Fibroadenomas and intraductalpapillomas can be removed surgically.
It can be hard to tell if a lump from traumatic fat necrosis is that or something else until your doctor does a biopsy. These usually don’t need to be treated. But if the lump bothers you, it can be cut out.
Can Men Get Breast Lumps?
Yes. Men can have tender breast enlargement, often with a lump under the nipple. Sometimes this is in one breast, but it often happens in both. This noncancerous condition is called gynecomastia.
Does a Breast Lump Mean Infection?
Possibly. Sometimes a painful lump, with or without redness, is the first sign of an infection. Mastitis is an infection most common in breastfeeding moms. It’s caused by bacteria that get into the mammary ducts through the nipple. Infection happens in small pockets. You’ll feel tender, warm lumps in the breast.
For relief, try a hot shower and let the warm water flow over your breasts. A warm compress can also help. Sometimes your doctor will prescribe an antibiotic.
What Should I Do If I Find a Breast Lump?
See your doctor if you discover any new breast changes. A doctor should examine you if you find:
An area that is clearly different from any other area on either breast
A lump or thickening in or near the breast or underarm that persists through the menstrual cycle
A change in the size, shape, or contour of the breast
A mass or lump, which may feel as small as a pea
A marble-like area under the skin
A change in the feel of the skin on the breast or nipple or how it looks. It could be dimpled, puckered, scaly, or inflamed.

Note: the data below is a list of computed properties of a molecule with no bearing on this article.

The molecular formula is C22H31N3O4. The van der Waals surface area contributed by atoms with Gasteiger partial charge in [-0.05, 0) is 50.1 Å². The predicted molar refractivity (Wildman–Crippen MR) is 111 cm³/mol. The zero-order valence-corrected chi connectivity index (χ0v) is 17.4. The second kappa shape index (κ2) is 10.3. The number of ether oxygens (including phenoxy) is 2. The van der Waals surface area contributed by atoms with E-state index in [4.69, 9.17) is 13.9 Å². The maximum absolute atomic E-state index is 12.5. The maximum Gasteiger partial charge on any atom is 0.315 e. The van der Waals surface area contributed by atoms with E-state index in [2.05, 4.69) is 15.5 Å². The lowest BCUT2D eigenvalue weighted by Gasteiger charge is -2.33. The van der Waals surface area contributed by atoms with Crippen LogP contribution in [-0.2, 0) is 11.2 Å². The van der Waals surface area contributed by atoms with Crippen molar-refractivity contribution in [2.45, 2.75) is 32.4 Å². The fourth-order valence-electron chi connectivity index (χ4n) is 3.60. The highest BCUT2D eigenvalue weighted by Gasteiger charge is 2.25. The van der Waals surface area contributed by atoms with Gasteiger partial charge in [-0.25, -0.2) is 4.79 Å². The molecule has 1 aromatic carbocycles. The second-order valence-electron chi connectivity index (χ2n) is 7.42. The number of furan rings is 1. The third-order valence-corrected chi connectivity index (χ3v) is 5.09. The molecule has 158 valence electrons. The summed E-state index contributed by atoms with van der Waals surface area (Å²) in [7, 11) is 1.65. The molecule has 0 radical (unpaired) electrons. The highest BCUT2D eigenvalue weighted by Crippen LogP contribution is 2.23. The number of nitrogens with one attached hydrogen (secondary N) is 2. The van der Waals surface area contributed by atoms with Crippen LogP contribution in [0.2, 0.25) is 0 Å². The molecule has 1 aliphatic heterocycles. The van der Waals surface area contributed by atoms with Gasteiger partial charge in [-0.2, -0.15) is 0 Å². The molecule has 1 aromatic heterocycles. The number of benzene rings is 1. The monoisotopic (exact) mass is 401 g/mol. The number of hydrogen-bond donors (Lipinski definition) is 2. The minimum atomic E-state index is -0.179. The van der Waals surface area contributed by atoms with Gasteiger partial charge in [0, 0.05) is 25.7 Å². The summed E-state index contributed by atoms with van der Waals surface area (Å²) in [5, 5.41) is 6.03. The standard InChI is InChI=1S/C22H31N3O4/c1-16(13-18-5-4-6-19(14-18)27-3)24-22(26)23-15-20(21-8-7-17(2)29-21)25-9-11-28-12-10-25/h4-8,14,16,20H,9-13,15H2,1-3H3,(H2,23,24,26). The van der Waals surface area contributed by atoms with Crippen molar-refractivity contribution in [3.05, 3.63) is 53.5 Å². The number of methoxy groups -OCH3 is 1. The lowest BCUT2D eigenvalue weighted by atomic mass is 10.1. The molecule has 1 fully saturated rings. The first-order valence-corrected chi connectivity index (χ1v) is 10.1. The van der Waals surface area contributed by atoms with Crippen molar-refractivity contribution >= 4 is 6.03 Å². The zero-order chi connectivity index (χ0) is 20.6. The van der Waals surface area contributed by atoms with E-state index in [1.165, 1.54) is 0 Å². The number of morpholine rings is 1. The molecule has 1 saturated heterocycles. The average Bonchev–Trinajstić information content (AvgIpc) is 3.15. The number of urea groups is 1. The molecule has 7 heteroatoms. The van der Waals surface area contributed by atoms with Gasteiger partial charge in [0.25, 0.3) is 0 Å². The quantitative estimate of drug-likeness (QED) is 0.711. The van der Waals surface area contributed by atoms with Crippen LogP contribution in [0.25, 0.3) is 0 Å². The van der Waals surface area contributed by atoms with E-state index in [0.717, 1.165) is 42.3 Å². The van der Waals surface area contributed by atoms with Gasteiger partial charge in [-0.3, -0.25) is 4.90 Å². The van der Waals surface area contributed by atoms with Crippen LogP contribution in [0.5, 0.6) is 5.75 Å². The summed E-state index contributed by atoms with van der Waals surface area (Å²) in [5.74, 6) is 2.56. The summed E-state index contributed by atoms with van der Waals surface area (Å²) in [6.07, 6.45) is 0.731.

Clear or bloody fluid coming out of the nipple
Red skin on the breast or nipple
What Will Happen at My Appointment?
Your doctor will ask you some questions about your health history. He will perform a breast exam to feel for lumps or other changes in the breast tissue and under the arms.
If there is fluid coming out of your nipple, your doctor will collect a sample and check for cancer cells. He may also do a mammogram or ultrasound to see if the lump is solid or filled with fluid.
Your doctor may order a biopsy. He will take a tiny sample of the lump with a needle or small cut and send it to a lab.
How Do I Keep My Breasts Healthy?
Once you turn 20, your doctor may give you a breast exam in which he feels your breast tissue for changes. It is advised that a clinical breast exam be done every 1-3 years starting at 20.
Get a mammogram as you get older. It’s best to talk with your doctor to decide the right time and how often because experts disagree. It is best to get one every year once you turn 45 or every 2 years when you turn 50 until you’re 74.
If you’re at high risk for breast cancer, you should get a mammogram every year. You may start getting them at a younger age, too. You may also get ultrasound screenings too. Breast MRI screening, in addition to mammogram, is used only if your lifetime risk of breast cancer is greater than 20%. Talk with your doctor to decide what may be best for you.
COSMETIC IMPLANTS MAY UNDERMINE BREAST CANCER SURVIVAL
Women who have cosmetic breast implants and develop breast cancer may have a higher risk of dying prematurely form the disease compared to other females, researchers from Canada reported.
Experts had long-wondered whether cosmetic breast implants might make it harder to spot malignancy at an early stage, because they produce shadows on mammograms.
It was found that a woman with a cosmetic breast implant has a 25% higher risk of being diagnosed with breast cancer when the disease has already advanced, compared to those with no implants.
Women with cosmetic breast implants who are diagnosed with breast cancer have a 38% higher risk of death from the disease, compared to other patients diagnosed with the same disease who have no implants, the researchers wrote.